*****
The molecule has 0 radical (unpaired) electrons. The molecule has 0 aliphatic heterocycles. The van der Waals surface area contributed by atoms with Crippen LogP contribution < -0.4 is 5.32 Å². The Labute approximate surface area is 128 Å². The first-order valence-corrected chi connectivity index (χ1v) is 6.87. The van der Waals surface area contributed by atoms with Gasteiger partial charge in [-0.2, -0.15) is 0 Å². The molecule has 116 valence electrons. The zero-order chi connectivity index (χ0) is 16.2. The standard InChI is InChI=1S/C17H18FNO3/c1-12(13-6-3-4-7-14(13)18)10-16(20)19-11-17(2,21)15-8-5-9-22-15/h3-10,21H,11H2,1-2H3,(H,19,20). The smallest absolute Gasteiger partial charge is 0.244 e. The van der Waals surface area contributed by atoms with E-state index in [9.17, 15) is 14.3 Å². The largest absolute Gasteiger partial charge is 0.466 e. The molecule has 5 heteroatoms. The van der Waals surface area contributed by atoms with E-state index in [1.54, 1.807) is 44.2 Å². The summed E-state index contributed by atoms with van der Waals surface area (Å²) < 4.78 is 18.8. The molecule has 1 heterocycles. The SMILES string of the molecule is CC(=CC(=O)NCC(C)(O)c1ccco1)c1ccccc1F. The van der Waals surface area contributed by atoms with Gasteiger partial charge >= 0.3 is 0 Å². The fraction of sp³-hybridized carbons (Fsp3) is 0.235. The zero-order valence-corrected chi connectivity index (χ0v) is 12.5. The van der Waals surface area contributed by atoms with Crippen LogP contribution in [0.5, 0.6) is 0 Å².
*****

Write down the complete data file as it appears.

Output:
The molecule has 0 radical (unpaired) electrons. The molecule has 0 aliphatic heterocycles. The van der Waals surface area contributed by atoms with Crippen LogP contribution < -0.4 is 5.32 Å². The Labute approximate surface area is 128 Å². The first-order valence-corrected chi connectivity index (χ1v) is 6.87. The van der Waals surface area contributed by atoms with Gasteiger partial charge in [-0.2, -0.15) is 0 Å². The molecule has 116 valence electrons. The zero-order chi connectivity index (χ0) is 16.2. The standard InChI is InChI=1S/C17H18FNO3/c1-12(13-6-3-4-7-14(13)18)10-16(20)19-11-17(2,21)15-8-5-9-22-15/h3-10,21H,11H2,1-2H3,(H,19,20). The smallest absolute Gasteiger partial charge is 0.244 e. The van der Waals surface area contributed by atoms with E-state index in [9.17, 15) is 14.3 Å². The largest absolute Gasteiger partial charge is 0.466 e. The molecule has 5 heteroatoms. The van der Waals surface area contributed by atoms with E-state index in [1.54, 1.807) is 44.2 Å². The summed E-state index contributed by atoms with van der Waals surface area (Å²) < 4.78 is 18.8. The molecule has 1 heterocycles. The SMILES string of the molecule is CC(=CC(=O)NCC(C)(O)c1ccco1)c1ccccc1F. The van der Waals surface area contributed by atoms with Gasteiger partial charge >= 0.3 is 0 Å². The fraction of sp³-hybridized carbons (Fsp3) is 0.235. The zero-order valence-corrected chi connectivity index (χ0v) is 12.5. The van der Waals surface area contributed by atoms with Crippen LogP contribution in [0.5, 0.6) is 0 Å².